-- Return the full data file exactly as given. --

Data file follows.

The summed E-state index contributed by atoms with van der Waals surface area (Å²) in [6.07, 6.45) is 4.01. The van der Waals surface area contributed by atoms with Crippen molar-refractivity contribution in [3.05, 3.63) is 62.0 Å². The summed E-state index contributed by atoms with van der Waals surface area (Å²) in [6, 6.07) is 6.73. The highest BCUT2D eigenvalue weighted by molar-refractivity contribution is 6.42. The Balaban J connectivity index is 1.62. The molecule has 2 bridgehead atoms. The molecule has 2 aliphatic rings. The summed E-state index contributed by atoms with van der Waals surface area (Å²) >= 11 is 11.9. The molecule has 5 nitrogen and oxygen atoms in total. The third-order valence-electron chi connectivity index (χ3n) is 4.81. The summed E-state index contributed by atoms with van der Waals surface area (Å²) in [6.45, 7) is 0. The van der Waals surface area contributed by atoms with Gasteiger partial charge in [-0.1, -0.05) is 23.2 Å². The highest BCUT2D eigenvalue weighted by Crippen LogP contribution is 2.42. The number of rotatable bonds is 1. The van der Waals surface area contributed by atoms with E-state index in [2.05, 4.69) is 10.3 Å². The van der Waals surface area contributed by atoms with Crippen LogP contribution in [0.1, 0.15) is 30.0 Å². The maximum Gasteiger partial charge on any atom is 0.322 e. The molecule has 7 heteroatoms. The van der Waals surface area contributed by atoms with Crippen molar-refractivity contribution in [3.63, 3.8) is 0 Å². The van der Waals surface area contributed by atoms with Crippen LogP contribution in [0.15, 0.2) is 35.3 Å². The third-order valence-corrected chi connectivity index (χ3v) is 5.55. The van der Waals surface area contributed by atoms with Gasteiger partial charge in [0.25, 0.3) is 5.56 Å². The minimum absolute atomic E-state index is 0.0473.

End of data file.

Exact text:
The summed E-state index contributed by atoms with van der Waals surface area (Å²) in [6.07, 6.45) is 4.01. The van der Waals surface area contributed by atoms with Crippen molar-refractivity contribution in [3.05, 3.63) is 62.0 Å². The summed E-state index contributed by atoms with van der Waals surface area (Å²) in [6, 6.07) is 6.73. The highest BCUT2D eigenvalue weighted by molar-refractivity contribution is 6.42. The Balaban J connectivity index is 1.62. The molecule has 2 bridgehead atoms. The molecule has 2 aliphatic rings. The summed E-state index contributed by atoms with van der Waals surface area (Å²) >= 11 is 11.9. The molecule has 5 nitrogen and oxygen atoms in total. The third-order valence-electron chi connectivity index (χ3n) is 4.81. The summed E-state index contributed by atoms with van der Waals surface area (Å²) in [6.45, 7) is 0. The van der Waals surface area contributed by atoms with Gasteiger partial charge in [-0.1, -0.05) is 23.2 Å². The highest BCUT2D eigenvalue weighted by Crippen LogP contribution is 2.42. The number of rotatable bonds is 1. The van der Waals surface area contributed by atoms with E-state index in [2.05, 4.69) is 10.3 Å². The van der Waals surface area contributed by atoms with Crippen LogP contribution in [0.1, 0.15) is 30.0 Å². The maximum Gasteiger partial charge on any atom is 0.322 e. The molecule has 7 heteroatoms. The van der Waals surface area contributed by atoms with Crippen molar-refractivity contribution in [3.63, 3.8) is 0 Å². The van der Waals surface area contributed by atoms with Crippen LogP contribution in [0.15, 0.2) is 35.3 Å². The third-order valence-corrected chi connectivity index (χ3v) is 5.55. The van der Waals surface area contributed by atoms with Gasteiger partial charge in [0.25, 0.3) is 5.56 Å². The minimum absolute atomic E-state index is 0.0473.